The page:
We have a pony wall at our house. I like it because it gives an open feel to the second story. We can look over the wall at the lower level below. It is high enough that it is not easy to climb. It would not have been easy to climb that is, unless we mistakenly left a stepladder used for changing a light bulb in the hallway. We intended to move it. It was pushed up away from the pony wall closer to the wall on the other side.
I was getting the Sugar Snaps ready for the day, helping them to get dressed when I stepped into the hallway and saw Xayden. He had moved the stepladder to the pony wall and had one foot on the top of the wall, ready to straddle it. After I pulled him off the wall with an exclamation of “Nooooo!,” and moved the step ladder far, far away, tears streamed down my face as I thought about what could have been. I knew the moment I saw him that we could have lost him if he had fallen off that wall. I had nightmares about it the rest of that week, seeing him on the floor below, broken beyond repair.
The accident that almost happened was our fault. We know they are capable of moving ladders. But, we are with them all the time and had intended to move it soon. We didn’t move it soon enough. The Sugar Snaps could see that I was upset. They could read the fear in my eyes. But, I knew that they really didn’t get it. They would climb the wall again if given the chance. I had to show them what would happen if they fell off the pony wall. They did not know that people can break beyond repair.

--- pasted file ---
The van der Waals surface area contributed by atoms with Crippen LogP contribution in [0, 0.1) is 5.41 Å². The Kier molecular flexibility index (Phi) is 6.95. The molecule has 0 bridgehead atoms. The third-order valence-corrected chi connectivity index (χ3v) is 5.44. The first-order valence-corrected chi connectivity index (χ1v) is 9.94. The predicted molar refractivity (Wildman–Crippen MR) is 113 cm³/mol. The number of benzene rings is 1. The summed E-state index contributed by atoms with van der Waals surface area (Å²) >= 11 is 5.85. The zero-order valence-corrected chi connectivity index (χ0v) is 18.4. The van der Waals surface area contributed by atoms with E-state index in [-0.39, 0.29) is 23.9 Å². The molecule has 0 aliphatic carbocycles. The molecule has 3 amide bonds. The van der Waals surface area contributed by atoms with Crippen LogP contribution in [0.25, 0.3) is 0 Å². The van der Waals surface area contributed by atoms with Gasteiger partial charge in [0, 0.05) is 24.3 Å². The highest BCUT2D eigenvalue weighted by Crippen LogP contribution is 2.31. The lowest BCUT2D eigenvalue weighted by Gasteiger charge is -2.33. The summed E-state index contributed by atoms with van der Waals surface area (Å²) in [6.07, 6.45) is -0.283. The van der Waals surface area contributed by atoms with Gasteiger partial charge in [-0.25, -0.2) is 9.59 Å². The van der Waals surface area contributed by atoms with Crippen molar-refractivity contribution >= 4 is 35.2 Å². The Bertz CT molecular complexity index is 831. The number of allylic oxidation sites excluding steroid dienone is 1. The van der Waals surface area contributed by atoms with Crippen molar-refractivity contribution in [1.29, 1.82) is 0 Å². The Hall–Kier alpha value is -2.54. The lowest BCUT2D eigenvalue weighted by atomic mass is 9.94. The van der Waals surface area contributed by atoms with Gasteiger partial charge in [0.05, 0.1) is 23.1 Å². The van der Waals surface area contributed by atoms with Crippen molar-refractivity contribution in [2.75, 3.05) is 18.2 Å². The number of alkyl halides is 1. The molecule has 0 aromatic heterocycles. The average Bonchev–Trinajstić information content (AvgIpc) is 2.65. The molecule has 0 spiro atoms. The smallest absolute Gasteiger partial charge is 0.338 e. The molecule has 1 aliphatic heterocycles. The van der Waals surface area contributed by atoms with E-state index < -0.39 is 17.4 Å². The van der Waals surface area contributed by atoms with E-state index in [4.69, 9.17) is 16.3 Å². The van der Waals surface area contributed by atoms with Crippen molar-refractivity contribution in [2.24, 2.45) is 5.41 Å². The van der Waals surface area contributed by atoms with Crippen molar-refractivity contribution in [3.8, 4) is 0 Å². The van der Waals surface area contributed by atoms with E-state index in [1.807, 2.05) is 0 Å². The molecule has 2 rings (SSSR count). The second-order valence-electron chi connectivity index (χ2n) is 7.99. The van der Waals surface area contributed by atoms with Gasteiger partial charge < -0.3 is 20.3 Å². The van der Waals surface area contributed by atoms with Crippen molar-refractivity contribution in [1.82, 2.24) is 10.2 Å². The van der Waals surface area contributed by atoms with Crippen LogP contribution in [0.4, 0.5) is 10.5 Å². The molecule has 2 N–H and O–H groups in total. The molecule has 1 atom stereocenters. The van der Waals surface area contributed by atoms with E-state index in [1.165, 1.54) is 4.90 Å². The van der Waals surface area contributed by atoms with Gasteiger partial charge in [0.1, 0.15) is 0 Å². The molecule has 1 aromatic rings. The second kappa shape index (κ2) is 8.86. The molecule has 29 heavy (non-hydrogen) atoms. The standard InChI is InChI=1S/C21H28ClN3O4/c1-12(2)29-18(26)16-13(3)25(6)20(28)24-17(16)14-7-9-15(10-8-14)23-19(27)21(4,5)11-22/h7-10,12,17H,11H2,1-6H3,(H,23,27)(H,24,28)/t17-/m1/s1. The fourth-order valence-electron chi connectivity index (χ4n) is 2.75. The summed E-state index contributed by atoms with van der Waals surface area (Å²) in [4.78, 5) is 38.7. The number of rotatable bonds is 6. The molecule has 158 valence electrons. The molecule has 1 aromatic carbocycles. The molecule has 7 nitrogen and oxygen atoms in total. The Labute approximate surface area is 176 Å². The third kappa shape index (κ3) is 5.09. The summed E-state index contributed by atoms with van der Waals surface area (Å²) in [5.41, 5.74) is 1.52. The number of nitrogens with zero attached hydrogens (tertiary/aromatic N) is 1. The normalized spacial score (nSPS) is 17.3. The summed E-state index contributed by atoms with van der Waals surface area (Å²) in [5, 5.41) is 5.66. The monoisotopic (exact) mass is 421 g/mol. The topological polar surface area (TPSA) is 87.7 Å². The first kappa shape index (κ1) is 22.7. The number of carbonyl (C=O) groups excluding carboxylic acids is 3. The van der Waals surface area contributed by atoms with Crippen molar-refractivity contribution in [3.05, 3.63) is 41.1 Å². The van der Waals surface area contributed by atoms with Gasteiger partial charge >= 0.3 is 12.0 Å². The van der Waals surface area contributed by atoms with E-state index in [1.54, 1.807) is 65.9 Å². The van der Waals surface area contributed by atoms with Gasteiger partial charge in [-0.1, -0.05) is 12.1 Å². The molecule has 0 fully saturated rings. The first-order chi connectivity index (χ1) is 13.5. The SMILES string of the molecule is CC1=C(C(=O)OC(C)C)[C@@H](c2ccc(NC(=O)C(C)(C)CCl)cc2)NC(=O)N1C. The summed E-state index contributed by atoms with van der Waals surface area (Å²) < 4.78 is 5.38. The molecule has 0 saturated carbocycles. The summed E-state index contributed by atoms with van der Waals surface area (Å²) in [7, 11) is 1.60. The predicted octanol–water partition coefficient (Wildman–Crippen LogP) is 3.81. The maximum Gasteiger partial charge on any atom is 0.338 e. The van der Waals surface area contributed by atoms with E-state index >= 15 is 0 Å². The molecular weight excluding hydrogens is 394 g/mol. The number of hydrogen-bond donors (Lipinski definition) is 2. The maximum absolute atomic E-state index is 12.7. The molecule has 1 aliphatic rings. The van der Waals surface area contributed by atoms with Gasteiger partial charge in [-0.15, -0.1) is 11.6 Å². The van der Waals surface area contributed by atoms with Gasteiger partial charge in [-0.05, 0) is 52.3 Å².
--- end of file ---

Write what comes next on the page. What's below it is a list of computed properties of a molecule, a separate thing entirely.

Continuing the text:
The classic nursery rhyme of Humpty Dumpty speaks about what can happen when something fragile falls off of the wall. I knew they needed to see an egg dropped off our pony wall to get a glimpse of the fragility of the human body. I discussed the nursery rhyme with them and talked about the bones of the human body being fragile like the shell of an egg. If people suffer a “great fall,” they will not be the same afterwards. I showed them an egg, had them sit down, and then went upstairs and dropped it from the second level onto the slate floor below.
They were a little surprised by what the egg looked like after the fall. We talked about how it could not be put back together again, ever. A doctor could not mend this egg. No one could. If they were to fall from the wall, they would never be the same again. This was not a fun conversation, but it was one we needed to have. I hope they understand the danger better than they did before. We will not leave the means to climb the wall in the hallway again. We are very grateful that a tragedy did not occur. Have you had tough conversations with your children or students about safety? Please share in the comments. I’d love to read about it.